Learn the Signs of Elder Abuse to Protect Florida Seniors

Research tells us that elder abuse continues to be on the rise across America. Elder abuse is described by the National Council on Aging as “physical abuse, emotional abuse, sexual abuse, exploitation, neglect, and abandonment.” It specifically refers to the abuse that occurs on the population of Older Americans. “Older Americans” is a generational term that describes citizens who are sixty years of age and older. As a generation, predators believe this group is more vulnerable to attack, easy to target, and less likely to report harm.

Elder abuse takes many forms. These forms can include, but not be limited to, physical neglect, physical abuse and emotional harm, but perhaps the most prevalent is the crime of elder exploitation and financial theft. Research tells us that one out of every ten Older Americans will be abused in their lifetime. Further, many of these crimes will be perpetrated by caregivers or family members.

As World Elder Abuse Awareness Day is celebrated this week, we all need to take time to appreciate and understand the attacks on our senior loved ones. Let us share a few signs to watch out for together with ideas to ensure that you may be better prepared to help protect the seniors in your life.

1. Watch out for large cash withdrawals. Large cash withdrawals should be suspect. Although there may be a good reason, it also can be an indicator of financial exploitation. Work together with your senior loved one to help monitor existing bank accounts to make sure the senior is not pressured to remove cash for a third party or that a third party does not gain access to use the card without permission.

2. Learn more about unexplained, new payments. Especially for isolated seniors who are reliant on caregivers or family members, pressure can arise to make payments to a third party. This could be someone who is providing services to the senior or the senior may have fallen victim to a scam. Ask your senior loved one about the company, person, or entity that he or she has started to make payments to.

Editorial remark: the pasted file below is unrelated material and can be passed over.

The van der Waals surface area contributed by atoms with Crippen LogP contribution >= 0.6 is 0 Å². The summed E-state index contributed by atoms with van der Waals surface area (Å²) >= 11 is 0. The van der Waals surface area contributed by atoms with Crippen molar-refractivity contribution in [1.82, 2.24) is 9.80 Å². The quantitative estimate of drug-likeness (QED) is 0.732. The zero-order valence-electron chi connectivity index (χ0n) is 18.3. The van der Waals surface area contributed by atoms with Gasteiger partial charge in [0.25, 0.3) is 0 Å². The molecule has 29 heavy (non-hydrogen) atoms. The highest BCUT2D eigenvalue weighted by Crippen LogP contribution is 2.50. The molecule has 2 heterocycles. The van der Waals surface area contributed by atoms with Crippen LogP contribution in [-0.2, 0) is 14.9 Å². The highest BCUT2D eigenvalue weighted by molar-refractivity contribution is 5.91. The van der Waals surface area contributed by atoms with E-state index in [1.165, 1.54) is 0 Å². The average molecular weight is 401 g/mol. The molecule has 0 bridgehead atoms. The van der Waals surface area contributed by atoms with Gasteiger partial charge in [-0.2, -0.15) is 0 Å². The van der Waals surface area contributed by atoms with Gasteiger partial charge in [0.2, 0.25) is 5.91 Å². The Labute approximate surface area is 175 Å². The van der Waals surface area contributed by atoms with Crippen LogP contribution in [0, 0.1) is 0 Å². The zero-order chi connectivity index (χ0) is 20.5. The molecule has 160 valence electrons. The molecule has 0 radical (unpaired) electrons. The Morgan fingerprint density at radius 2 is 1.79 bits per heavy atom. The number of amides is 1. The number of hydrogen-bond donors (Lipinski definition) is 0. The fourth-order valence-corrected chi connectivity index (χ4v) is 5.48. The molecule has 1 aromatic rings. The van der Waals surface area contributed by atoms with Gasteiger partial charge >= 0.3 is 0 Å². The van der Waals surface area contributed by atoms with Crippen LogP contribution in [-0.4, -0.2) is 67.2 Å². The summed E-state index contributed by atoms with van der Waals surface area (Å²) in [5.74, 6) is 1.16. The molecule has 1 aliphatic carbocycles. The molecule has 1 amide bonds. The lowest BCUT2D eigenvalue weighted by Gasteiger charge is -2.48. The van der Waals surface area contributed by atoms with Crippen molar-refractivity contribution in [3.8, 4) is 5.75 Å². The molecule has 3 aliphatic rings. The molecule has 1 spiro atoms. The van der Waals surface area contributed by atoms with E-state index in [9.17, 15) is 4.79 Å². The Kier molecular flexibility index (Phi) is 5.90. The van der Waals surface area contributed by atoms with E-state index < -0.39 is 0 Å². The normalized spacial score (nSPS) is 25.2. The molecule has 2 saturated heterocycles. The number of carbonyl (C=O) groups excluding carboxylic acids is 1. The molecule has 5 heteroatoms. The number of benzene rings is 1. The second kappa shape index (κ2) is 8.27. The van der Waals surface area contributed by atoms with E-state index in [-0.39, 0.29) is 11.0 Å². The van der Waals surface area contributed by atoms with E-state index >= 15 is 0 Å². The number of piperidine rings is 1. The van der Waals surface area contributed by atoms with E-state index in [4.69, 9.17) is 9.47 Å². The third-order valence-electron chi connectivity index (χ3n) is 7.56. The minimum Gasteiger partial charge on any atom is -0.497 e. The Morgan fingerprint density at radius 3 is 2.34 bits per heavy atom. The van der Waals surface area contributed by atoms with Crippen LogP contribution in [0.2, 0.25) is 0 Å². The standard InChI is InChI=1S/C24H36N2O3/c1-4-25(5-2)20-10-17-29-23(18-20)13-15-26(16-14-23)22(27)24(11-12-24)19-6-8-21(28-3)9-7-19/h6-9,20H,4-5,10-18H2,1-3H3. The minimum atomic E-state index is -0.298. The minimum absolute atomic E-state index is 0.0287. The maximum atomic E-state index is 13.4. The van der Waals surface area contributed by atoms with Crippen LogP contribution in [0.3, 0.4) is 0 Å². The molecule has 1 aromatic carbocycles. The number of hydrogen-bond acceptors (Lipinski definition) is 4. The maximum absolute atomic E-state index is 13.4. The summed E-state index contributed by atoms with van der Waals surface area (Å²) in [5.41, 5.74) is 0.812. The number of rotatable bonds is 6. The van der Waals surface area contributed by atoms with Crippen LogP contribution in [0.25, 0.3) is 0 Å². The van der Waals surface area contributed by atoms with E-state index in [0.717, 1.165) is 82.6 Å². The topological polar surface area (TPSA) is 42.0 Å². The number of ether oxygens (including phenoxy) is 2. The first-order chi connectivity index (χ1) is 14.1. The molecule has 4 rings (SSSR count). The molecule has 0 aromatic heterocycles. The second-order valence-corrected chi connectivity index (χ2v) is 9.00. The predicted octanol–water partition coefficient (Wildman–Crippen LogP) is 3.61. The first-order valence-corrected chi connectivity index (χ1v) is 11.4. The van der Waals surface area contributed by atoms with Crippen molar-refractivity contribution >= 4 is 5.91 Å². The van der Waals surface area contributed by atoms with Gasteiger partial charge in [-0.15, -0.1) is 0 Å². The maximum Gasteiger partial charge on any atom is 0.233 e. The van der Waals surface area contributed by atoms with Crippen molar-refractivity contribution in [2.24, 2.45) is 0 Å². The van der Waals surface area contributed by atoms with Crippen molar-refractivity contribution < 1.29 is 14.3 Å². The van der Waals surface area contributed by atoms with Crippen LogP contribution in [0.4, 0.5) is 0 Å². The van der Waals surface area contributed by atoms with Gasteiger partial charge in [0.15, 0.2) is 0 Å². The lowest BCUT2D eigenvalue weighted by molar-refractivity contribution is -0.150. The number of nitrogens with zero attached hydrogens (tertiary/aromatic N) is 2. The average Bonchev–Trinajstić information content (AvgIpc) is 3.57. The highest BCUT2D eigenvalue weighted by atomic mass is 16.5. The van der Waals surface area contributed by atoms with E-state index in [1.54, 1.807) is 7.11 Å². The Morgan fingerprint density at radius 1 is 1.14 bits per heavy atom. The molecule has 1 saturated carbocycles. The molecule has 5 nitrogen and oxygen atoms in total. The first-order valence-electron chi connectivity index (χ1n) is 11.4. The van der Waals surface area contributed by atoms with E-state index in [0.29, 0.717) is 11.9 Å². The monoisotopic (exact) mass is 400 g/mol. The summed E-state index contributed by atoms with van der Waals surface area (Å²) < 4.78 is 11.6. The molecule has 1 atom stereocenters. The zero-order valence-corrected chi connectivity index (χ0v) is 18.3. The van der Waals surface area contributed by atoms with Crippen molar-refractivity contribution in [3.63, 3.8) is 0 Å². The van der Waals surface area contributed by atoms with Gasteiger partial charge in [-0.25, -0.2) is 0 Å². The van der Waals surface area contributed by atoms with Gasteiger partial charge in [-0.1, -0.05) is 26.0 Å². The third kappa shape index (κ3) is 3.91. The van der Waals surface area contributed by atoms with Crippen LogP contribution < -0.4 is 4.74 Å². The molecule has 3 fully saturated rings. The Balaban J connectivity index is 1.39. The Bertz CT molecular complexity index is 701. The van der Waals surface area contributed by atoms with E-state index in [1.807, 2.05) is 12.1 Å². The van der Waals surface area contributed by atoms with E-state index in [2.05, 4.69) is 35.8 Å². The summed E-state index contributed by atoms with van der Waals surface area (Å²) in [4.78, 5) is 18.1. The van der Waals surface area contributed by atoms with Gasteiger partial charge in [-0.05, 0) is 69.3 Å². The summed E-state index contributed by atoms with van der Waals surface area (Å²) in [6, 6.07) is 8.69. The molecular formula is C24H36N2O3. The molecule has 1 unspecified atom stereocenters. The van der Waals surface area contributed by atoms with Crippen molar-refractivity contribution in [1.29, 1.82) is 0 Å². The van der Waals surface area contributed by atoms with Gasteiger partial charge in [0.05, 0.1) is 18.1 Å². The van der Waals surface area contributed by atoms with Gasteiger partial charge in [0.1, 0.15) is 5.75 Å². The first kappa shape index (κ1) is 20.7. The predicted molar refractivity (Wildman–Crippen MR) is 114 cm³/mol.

3. Establish a pattern for daily communication. Predators target seniors who they believe do not have a support network. They are specifically looking for seniors who may be isolated and do not have anyone to rely on. Make sure you stay in regular, daily communication with your senior loved one. Establish a check in call time for you and your loved one so that you are able to remain as current as possible on what is going on on a daily basis.

4. Introduce the seniors in your life to technology. Chat messaging, video calls, and text messaging, are all relatively easy ways to stay connected with your senior loved ones. Although it may seem like a simple solution, video can be one of the easiest ways to determine if your senior loved one has been harmed.  There is so much you can learn from a video from a video call when you’re looking at your senior loved one face-to-face as opposed to only over the phone. Although it may take some time initially, help your senior loved one learn how to use this technology.

These are just a few ideas to get you started. Remember that elder abuse can happen at any time and be perpetrated by anyone. Do not wait to act. Contact local authorities and support the senior to ensure that he or she will be safe during this critical time. If you have questions on this or any elder law issue do you not wait to contact our firm and let us know.

How Will You Protect Seniors from Scams?